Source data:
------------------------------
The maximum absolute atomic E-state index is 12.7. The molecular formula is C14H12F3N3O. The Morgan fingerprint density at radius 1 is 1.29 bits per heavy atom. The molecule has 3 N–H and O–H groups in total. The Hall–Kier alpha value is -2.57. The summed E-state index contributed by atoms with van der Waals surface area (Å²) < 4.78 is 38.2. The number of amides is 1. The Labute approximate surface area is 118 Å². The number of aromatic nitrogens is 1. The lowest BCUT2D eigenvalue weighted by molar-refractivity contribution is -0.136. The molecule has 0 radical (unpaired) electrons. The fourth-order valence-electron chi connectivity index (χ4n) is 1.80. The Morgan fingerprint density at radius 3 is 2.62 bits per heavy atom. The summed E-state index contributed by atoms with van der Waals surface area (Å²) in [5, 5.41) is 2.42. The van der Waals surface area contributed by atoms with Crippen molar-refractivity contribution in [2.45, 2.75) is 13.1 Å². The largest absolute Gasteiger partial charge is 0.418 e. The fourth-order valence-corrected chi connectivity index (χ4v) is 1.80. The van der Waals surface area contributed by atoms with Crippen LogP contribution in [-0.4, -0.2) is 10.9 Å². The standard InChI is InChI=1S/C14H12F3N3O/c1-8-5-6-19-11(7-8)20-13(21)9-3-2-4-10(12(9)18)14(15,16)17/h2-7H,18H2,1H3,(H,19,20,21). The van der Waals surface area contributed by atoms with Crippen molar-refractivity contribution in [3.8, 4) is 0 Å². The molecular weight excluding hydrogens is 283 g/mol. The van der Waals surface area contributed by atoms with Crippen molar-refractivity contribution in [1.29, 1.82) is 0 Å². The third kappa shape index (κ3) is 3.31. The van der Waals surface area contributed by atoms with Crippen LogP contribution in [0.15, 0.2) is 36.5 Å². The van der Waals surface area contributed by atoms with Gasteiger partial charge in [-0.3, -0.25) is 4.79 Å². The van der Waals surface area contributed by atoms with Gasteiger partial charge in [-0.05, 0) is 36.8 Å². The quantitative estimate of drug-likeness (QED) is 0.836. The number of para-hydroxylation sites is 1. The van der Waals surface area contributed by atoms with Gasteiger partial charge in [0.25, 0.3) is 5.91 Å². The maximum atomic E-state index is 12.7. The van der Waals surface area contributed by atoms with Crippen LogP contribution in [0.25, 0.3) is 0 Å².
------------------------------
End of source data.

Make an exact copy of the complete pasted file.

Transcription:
The maximum absolute atomic E-state index is 12.7. The molecular formula is C14H12F3N3O. The Morgan fingerprint density at radius 1 is 1.29 bits per heavy atom. The molecule has 3 N–H and O–H groups in total. The Hall–Kier alpha value is -2.57. The summed E-state index contributed by atoms with van der Waals surface area (Å²) < 4.78 is 38.2. The number of amides is 1. The Labute approximate surface area is 118 Å². The number of aromatic nitrogens is 1. The lowest BCUT2D eigenvalue weighted by molar-refractivity contribution is -0.136. The molecule has 0 radical (unpaired) electrons. The fourth-order valence-electron chi connectivity index (χ4n) is 1.80. The Morgan fingerprint density at radius 3 is 2.62 bits per heavy atom. The summed E-state index contributed by atoms with van der Waals surface area (Å²) in [5, 5.41) is 2.42. The van der Waals surface area contributed by atoms with Crippen molar-refractivity contribution in [2.45, 2.75) is 13.1 Å². The largest absolute Gasteiger partial charge is 0.418 e. The fourth-order valence-corrected chi connectivity index (χ4v) is 1.80. The van der Waals surface area contributed by atoms with Crippen LogP contribution in [-0.4, -0.2) is 10.9 Å². The standard InChI is InChI=1S/C14H12F3N3O/c1-8-5-6-19-11(7-8)20-13(21)9-3-2-4-10(12(9)18)14(15,16)17/h2-7H,18H2,1H3,(H,19,20,21). The van der Waals surface area contributed by atoms with Crippen molar-refractivity contribution in [3.8, 4) is 0 Å². The molecular weight excluding hydrogens is 283 g/mol. The van der Waals surface area contributed by atoms with Crippen molar-refractivity contribution in [1.29, 1.82) is 0 Å². The third kappa shape index (κ3) is 3.31. The van der Waals surface area contributed by atoms with Crippen LogP contribution in [0.15, 0.2) is 36.5 Å². The van der Waals surface area contributed by atoms with Gasteiger partial charge in [-0.3, -0.25) is 4.79 Å². The van der Waals surface area contributed by atoms with Gasteiger partial charge in [-0.05, 0) is 36.8 Å². The quantitative estimate of drug-likeness (QED) is 0.836. The number of para-hydroxylation sites is 1. The van der Waals surface area contributed by atoms with Gasteiger partial charge in [0.25, 0.3) is 5.91 Å². The maximum atomic E-state index is 12.7. The van der Waals surface area contributed by atoms with Crippen LogP contribution in [0.25, 0.3) is 0 Å².